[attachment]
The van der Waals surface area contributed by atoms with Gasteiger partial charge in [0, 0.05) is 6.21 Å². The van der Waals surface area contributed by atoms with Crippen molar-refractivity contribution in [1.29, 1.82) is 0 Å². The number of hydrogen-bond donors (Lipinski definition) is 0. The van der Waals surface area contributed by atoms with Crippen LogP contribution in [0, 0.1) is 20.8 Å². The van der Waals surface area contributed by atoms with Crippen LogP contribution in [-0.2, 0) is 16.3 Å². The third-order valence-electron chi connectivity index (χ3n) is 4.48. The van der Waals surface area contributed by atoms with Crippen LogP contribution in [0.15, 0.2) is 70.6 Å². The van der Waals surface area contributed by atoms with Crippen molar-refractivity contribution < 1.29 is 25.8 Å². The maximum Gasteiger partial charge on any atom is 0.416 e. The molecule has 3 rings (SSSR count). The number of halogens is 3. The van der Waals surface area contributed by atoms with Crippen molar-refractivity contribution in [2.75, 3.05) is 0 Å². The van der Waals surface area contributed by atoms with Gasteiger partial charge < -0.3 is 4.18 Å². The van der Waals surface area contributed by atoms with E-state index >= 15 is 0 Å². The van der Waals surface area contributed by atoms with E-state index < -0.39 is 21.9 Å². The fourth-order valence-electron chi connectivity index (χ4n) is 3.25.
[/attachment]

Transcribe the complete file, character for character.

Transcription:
The van der Waals surface area contributed by atoms with Gasteiger partial charge in [0, 0.05) is 6.21 Å². The van der Waals surface area contributed by atoms with Crippen molar-refractivity contribution in [1.29, 1.82) is 0 Å². The number of hydrogen-bond donors (Lipinski definition) is 0. The van der Waals surface area contributed by atoms with Crippen LogP contribution in [0, 0.1) is 20.8 Å². The van der Waals surface area contributed by atoms with Crippen LogP contribution in [-0.2, 0) is 16.3 Å². The third-order valence-electron chi connectivity index (χ3n) is 4.48. The van der Waals surface area contributed by atoms with Crippen LogP contribution in [0.15, 0.2) is 70.6 Å². The van der Waals surface area contributed by atoms with Crippen molar-refractivity contribution < 1.29 is 25.8 Å². The maximum Gasteiger partial charge on any atom is 0.416 e. The molecule has 3 rings (SSSR count). The number of halogens is 3. The van der Waals surface area contributed by atoms with Crippen molar-refractivity contribution in [2.75, 3.05) is 0 Å². The van der Waals surface area contributed by atoms with Gasteiger partial charge < -0.3 is 4.18 Å². The van der Waals surface area contributed by atoms with E-state index >= 15 is 0 Å². The van der Waals surface area contributed by atoms with E-state index < -0.39 is 21.9 Å². The fourth-order valence-electron chi connectivity index (χ4n) is 3.25.